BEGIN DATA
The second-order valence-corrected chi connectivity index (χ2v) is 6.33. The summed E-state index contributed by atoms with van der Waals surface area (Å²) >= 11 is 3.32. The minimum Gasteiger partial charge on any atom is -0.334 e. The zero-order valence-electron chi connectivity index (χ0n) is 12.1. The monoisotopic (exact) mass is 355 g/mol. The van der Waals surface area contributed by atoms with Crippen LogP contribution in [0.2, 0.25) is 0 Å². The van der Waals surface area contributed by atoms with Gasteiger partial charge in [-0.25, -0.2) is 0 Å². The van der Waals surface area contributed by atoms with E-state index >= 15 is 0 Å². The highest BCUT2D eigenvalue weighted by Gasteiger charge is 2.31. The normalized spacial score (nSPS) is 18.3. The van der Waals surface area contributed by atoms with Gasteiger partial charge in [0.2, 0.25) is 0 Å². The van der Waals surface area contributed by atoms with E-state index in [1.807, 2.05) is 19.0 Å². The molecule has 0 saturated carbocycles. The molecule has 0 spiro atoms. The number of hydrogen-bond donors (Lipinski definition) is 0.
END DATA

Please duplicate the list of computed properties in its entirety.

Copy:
The second-order valence-corrected chi connectivity index (χ2v) is 6.33. The summed E-state index contributed by atoms with van der Waals surface area (Å²) >= 11 is 3.32. The minimum Gasteiger partial charge on any atom is -0.334 e. The zero-order valence-electron chi connectivity index (χ0n) is 12.1. The monoisotopic (exact) mass is 355 g/mol. The van der Waals surface area contributed by atoms with Crippen LogP contribution in [0.2, 0.25) is 0 Å². The van der Waals surface area contributed by atoms with Gasteiger partial charge in [-0.25, -0.2) is 0 Å². The van der Waals surface area contributed by atoms with E-state index >= 15 is 0 Å². The highest BCUT2D eigenvalue weighted by Gasteiger charge is 2.31. The normalized spacial score (nSPS) is 18.3. The van der Waals surface area contributed by atoms with Gasteiger partial charge in [0.2, 0.25) is 0 Å². The van der Waals surface area contributed by atoms with E-state index in [1.807, 2.05) is 19.0 Å². The molecule has 0 saturated carbocycles. The molecule has 0 spiro atoms. The number of hydrogen-bond donors (Lipinski definition) is 0.